So, there you have it - a slightly longer, and maybe slightly more candid posting than I intended, but I hope it serves to give you a little insight into where I am at the moment.

Cheers to you all!

-- David --

Posted: Monday, July 21, 2008 4:15 PM by David Harris

Comments

AxxL said:

Dear David.

I wish you all the best for your work for 4.5. I like to work with Pegasus Mail and I'm looking forward for the new version. Because the current Pegasus is runnig fine on my system I will wait for the new version "until it's finished". I understand that this rewriting process is depressing but it's great that you are going through it and I believe it will be worth it. Keep it up and - well - take a look back at the huge Pegasus and Mercury community you've created. You've done some huge steps so far!

A.

# July 21, 2008 10:39 AM

irkregent said:

Thanks for the update.

I'm curious:  Why did you feel the need to move from Borland to Microsoft?

I read your ealier post about the frustration with Microsoft's abandonment of their old help systems in newer OS releases.  Surely you're not the only developer to face this.  Maybe your home-grown help system could be sold as another stream of income.

Thanks for all your efforts.

# July 21, 2008 3:22 PM

David Harris said:

My Borland compiler environment dates from 1995, and it is getting increasingly difficult to work with: each new version of Windows introduces some feature I can't support without compiler support, and debugging has been getting more and more precarious. In the end, moving to MSVC was the only possible option if I had any plans of bringing the code into the 21st century.

The help system is a work in progress: it works well for the English help in v4.5, but we've run into some problems with it for the translations, so they'll continue to use WinHelp in the short-term.

# July 21, 2008 3:39 PM

scwallac said:

I'm really glad to hear that you're looking at SQL databases for future datastores.  In my opinion, this will open up tremendous new possibilities for future releases.

If you can use somebody else's database technology as a foundation, then you will immediately gain so much more time to focus on your own core specialties (i.e. e-mail apps).  Perhaps this is cliche, but with the complexity of today's technologies, I think the only way to survive is to focus on YOUR own core competency (e-mail) and let other folks focus on THEIR core competencies (data storage).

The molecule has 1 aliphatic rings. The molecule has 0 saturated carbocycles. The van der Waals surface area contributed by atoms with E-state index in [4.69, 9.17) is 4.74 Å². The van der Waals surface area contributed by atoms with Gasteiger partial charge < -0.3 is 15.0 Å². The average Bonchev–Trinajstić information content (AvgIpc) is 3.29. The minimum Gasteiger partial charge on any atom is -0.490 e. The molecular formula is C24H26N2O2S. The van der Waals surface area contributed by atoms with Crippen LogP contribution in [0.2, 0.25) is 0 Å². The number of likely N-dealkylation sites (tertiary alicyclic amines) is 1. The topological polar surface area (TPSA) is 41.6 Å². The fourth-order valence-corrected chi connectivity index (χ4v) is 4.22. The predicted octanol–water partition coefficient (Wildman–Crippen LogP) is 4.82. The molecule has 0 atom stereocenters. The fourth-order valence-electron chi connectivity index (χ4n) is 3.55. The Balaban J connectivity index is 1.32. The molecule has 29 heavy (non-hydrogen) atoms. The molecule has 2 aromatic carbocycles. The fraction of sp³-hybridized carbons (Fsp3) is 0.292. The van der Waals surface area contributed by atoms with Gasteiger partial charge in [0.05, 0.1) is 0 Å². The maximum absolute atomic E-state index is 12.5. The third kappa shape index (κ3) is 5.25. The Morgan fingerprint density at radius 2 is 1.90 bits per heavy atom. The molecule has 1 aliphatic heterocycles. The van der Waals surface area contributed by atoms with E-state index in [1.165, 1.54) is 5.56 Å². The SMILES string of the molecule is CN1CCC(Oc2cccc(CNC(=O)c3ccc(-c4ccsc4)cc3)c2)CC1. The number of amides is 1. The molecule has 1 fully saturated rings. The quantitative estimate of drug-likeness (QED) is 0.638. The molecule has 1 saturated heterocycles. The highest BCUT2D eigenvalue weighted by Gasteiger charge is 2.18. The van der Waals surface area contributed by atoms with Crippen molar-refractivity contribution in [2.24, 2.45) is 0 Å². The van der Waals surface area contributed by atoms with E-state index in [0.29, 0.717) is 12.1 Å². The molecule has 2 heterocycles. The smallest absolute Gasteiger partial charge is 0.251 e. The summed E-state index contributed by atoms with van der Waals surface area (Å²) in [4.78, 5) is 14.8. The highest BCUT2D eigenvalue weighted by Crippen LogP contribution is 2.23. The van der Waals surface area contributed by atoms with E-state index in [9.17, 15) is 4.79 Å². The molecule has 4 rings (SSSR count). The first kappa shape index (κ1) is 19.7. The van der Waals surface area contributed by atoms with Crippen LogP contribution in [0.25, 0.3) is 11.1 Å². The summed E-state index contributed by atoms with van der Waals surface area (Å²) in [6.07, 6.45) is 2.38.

Don't get me wrong, the good old days when you could  fully understand your app all the way down to assembly code were great.  But those days are over, it is a necessity nowadays to build upon foundations laid by others (e.g. SQL databases).

Anyway...great to see this blog post!  Thanks!

# July 21, 2008 7:58 PM

mupan said:

Dear David,

thank you for the great programmes you develop. I use Pegasus for years now, and I'd use Mercury if I was Admin here -- thank ~God~ I'm not. I partly feel the same as you in what you said about technical supporters' feelings, programme support is part of my job too, but I don't think one is _bound_ to suffer from depression when he does this job.

I stumbled on the word MailStore ... there is a programme that is a boon for people who are forced to use other proprietary e-mail products (M$ in the first) eg in their job, and this is called MailStore. Please have a look at http://www.mailstore.com/en/. You should find out if there is a problem in using the same name just before that apparently financially potential company threatens you by the club of their alleged "intellectual property".

Have a nice time.

mupan

# July 22, 2008 9:04 AM

mupan said:

Correction: MailStore is a boon for people who are forced to use proprietary e-mail products (M$ in the first) eg in their job, rather than: other proprietary. Sounds as if pmail was proprietary, which is not the truth, in respect to mail format and standards.

# July 22, 2008 1:32 PM

arnaudherve said:

Don't worry, don't hurry. As long as it keeps lean and clean I'm happy.

Take time to care of yourself.

# July 23, 2008 3:42 AM